Posted in 2Chronicles, 2Corinthians, Ecclesiastes, Isaiah, John, Luke

The Best Wine

“You have saved the best wine for last.” John 2:10

I am convinced that God has saved the best of His Spirit for those who are older. I’m not an expert on wine, but I know that the older it is, the more valuable it becomes.

Paul said we are renewed in our spirits “day by day” and that we are being transformed “from glory to glory.” (See 2Corinthians 3-4) The picture here is of ever increasing glory as we grow older in the Lord.

Think about it: The temptations that were so strong in youth no longer grip us when we age, and the youthful pride we often had in our own strength no longer deceives us. As we age, we become better positioned to lose our life for Jesus so that we can find our life in Jesus.

It’s not that the Holy Spirit (wine is compared to the Holy Spirit in a number of places in the New Testament) gets better over time, but simply that less of His outpouring is wasted because of the wisdom gained by walking with God for many years. But only if we grow older in the right way.

There will always be a temptation of getting stuck in the past. In Luke 6:39 Jesus says, “But no one who drinks the old wine seems to want the new wine. ‘The old is good enough,’ they say.” This warning is about how our past experiences with the Holy Spirit can prevent us from entering into the fresh thing the Spirit wants to do.

Solomon warns us to not “long for the good old days.” (Ecclesiastes 7:10) God says in Isaiah, “Do not dwell on the past; it is nothing compared to what I am going to do. For I am about to do something new. See, I have already begun! Do you not perceive it?” (Isaiah 43:18-19) Dwelling on the past, even the glorious past, will keep us from perceiving the new thing God is doing.

It seems that if we believe our best spiritual days are behind us, then they are. But just think about some of the past giants of faith: Moses was 80 when he led the people of God out of Egypt, Daniel was well into his eighties when he was delivered from the lion’s den, and Anna was 84 when she prophesied about Jesus. (Luke 2:37) God is searching for people to show Himself strong through (2Chronicles 16:9) no matter what their age. So why not you? Why not us?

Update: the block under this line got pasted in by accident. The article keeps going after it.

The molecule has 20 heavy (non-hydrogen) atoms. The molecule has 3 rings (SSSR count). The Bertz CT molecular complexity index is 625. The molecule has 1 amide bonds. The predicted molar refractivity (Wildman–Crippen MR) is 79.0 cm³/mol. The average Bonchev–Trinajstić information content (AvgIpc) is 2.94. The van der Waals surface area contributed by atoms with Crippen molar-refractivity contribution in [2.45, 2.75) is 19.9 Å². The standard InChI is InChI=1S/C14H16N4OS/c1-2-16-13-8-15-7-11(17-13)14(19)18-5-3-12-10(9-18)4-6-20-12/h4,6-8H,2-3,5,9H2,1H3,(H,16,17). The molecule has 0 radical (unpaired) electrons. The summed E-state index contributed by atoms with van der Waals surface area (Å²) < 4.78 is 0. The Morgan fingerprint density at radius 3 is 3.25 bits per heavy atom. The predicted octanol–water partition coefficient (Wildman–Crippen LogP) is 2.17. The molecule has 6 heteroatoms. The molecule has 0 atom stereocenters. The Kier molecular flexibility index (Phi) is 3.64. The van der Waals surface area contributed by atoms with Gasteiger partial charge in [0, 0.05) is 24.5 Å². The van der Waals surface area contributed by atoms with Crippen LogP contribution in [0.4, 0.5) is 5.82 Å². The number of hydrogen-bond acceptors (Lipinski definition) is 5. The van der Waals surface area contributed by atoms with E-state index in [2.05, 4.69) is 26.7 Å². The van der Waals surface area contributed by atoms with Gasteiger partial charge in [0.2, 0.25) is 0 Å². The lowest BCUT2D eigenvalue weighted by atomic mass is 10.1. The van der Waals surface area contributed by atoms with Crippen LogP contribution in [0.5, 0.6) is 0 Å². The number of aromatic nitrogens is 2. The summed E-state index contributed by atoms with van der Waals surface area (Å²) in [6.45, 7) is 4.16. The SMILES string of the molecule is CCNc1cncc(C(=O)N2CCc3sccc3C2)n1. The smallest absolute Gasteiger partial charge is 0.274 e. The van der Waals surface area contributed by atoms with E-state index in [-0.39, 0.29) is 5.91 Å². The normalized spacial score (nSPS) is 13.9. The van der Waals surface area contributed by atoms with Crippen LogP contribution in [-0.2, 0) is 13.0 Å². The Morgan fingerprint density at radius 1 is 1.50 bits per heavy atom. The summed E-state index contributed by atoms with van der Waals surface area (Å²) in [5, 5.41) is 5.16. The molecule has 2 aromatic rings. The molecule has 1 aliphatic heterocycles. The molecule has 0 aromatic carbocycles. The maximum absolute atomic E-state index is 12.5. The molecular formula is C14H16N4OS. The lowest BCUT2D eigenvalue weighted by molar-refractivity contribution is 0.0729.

Posted in Luke

Seeing Your Brother

“But when this son of yours who has squandered your property…” “We had to celebrate and be glad, because this brother of yours was dead and is alive again.” Luke 15:30,32

You were not just made for a relationship with God; you were made for a relationship with your brothers and sisters in Christ. The older brother had stopped seeing the prodigal as his brother – he only saw him as his father’s son: “this son of yours…”

When the prodigal left, his father’s heart broke, not just because of what he was losing, but because of what his oldest son was losing. The father had heard these sons laugh together, seen them compete with each other, and watched them defend each other their whole lives. He probably dreamed of them being life-long friends who would enjoy seeing their children grow up together and enjoy the bonds of family. The family was broken up when the prodigal left, and it was a great loss for everyone. Our sin doesn’t just separate us from communion with God, it hurts the whole family.

When the wayward son returned, the father was overjoyed because the family could be whole again, but the older brother didn’t see it that way. When he refused to join the party, the father went outside to reason with him: “This is your brother who had died to all that is good and beautiful. He is back; we can be a family again. Please embrace him and let us rejoice together.” (My paraphrase)

The father was ready to make him a son, but his oldest was not ready or willing to see the prodigal as his brother again. His life was smaller because of it.

How about you? Has the Father come to you and asked you to give a brother, sister, friend, parent, or child another chance? Let’s die to our right to be angry or wounded; let’s forgive and start seeing value in the broken people around us that God is trying to redeem. Let’s go into the feast and rejoice in God’s love together, for the sake of our Father, and for the sake of our own brothers and sisters.

Posted in Galatians, Luke

Missing True Intimacy

“He answered and said to his father, ‘Look! For so many years I have been serving you and I have never neglected a command of yours; and yet you have never given me a young goat, so that I might celebrate with my friends….’ And he said to him, ‘Son, you have always been with me, and all that is mine is yours.’” Luke 15:29,31

You can go to church, keep the ten commandments, and have everyone think you’re a good person, yet miss true intimacy with God. The older brother in the story of the prodigal son represents the Pharisees who were also listening to him and grumbling to themselves, “This man receives sinners and eats with them.” (Luke 15:2) The name Pharisee means, “separate one.” These guys kept all of God’s laws outwardly, went to synagogue all the time, and presumed that they were pleasing to God because of their performance. The older brother was angry that the father had received back the prodigal because he felt that his younger brother didn’t deserve forgiveness and the party his father threw for him.